The ‘Love Island Effect’

Feminist Blogs / Wednesday, June 13th, 2018

So I’ll admit it, I don’t watch Love Island. Sorry. I know that if I did watch it then I’d probably get completely hooked and give up any social life that I currently have (which for an introvert, isn’t that much anyway) for the next 8 weeks. As I don’t watch the show, I actually had to Google what it was about, and for those like me who haven’t gone into a Love Island frenzy, this is what I found out. At 9pm on ITV2 for 8 weeks of the summer, you get to watch a group of people (non-celebrities) on an ‘island’ in Spain who have the aim of staying as a couple with another person in the group. Throughout a series of eliminations and re-coupling, contestants are ‘dumped’ from the show and at the end of the 8 weeks, the remaining and favourite couple win £50,000. Pretty intense.

I don’t particularly agree with the format of the show, I feel like it can help promote a culture of chopping and changing relationships quickly and not actually valuing what a relationship is. But that’s not what I’m most worried about. Have a look at the picture below, is there anything that doesn’t look right about it?

Image result for love island cast 2018

The answer is… everybody looks the same.

The woman all have long hair, flat stomachs, long legs, boobs that aren’t ‘too small’, heavyish make up and would probably all be considered to be very attractive. The men are also the same, they all have nice abs, toned muscles and would also probably be deemed as quite attractive. So my point is – there is no body diversity. Or do you have to look like you could appear on Love Island to find love in real life? Of course not. But some tweets that I’ve come across are actually really concerning:

I feel like I just want to shout to these people who have tweeted and tell them that the people on Love Island are not representative of the wider population. All of this just adds to the media frenzy that is attributing to girls as young as 5 who are going on diets. They see women plastered all over the media whose bodies look nothing like theirs and they aspire to have something that is usually down to genetics or very, very hard work. It all adds to the reinforcement of a body type that could damage the self-esteem of many young people. People have reported feeling like a failure when they have watched Love Island. If you add this to the research that suggests the more time people spend on social media, the lower their self-esteem, then what good can it do having a show with unrealistic body images plastered on the TV and social media for 8 weeks straight?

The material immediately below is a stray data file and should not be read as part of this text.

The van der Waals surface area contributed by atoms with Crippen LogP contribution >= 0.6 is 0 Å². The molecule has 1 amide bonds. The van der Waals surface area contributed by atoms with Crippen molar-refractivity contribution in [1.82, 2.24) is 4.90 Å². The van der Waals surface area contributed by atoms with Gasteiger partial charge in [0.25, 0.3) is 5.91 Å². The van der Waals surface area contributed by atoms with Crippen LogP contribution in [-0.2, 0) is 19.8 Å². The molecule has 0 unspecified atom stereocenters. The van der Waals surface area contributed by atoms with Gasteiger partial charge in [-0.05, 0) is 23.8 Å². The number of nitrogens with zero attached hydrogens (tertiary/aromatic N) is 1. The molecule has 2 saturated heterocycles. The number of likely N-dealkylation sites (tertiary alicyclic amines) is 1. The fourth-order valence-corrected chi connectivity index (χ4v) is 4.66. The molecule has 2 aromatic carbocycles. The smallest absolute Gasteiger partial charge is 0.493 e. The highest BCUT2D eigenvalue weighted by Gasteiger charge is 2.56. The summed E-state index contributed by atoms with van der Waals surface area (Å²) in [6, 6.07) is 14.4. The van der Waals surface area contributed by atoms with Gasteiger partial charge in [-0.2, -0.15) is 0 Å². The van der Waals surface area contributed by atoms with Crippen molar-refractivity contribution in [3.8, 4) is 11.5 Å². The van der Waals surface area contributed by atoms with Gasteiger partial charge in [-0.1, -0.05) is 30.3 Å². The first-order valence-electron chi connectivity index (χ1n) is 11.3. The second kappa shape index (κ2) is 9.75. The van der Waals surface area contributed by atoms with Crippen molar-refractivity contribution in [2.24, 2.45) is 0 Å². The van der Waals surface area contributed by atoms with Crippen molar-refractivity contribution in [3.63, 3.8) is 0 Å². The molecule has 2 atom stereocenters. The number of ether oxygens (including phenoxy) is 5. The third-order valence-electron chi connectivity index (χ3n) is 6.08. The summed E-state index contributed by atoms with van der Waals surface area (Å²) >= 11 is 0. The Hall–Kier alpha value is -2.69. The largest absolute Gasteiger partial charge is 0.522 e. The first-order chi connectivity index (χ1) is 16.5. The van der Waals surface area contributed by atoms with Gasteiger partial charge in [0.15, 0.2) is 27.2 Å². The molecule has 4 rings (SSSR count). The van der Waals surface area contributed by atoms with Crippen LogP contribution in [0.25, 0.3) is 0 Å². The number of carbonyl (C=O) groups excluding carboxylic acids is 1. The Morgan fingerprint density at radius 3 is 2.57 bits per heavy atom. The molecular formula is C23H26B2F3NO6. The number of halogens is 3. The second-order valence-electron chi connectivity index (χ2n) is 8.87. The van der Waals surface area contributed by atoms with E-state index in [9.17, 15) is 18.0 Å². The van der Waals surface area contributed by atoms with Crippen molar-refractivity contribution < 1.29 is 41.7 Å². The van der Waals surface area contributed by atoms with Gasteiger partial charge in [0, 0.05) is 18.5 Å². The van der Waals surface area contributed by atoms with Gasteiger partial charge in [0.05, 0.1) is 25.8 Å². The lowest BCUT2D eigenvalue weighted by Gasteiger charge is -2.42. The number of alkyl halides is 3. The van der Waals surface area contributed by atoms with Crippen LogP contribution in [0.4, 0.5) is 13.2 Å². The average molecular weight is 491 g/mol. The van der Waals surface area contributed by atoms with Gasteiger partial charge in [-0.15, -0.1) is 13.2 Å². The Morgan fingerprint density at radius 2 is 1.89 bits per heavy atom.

On Love Island in particular, it seems that people are judged straight away based on how they look, for example, contestants initially chose partners purely based on appearance. This could send a message out that your compatibility with someone is down to how they think you look, and doesn’t have anything to do with personality. Basically, as long as you look like you’re from Love Island then everything should be fine. (Joke).

It’s not just a problem for girls, the men on Love Island all have a similar body type too – ‘ripped’ (very muscly). Men can have self-esteem issue too and seeing the guys on Love Island could make them think that they have to look like ‘that’ to be able to ‘bag’ an attractive girl. This could help to increase the current problems with steroid abuse or Body Dysmorphic Disorder.

What people have to keep in mind when watching Love Island is that what they’re seeing isn’t real life. You don’t walk down the street and see everyone wearing swimwear which is probably a size 10 or under. We can’t continue to base our ideal body image on a group of people on TV who show no diversity regarding their image.


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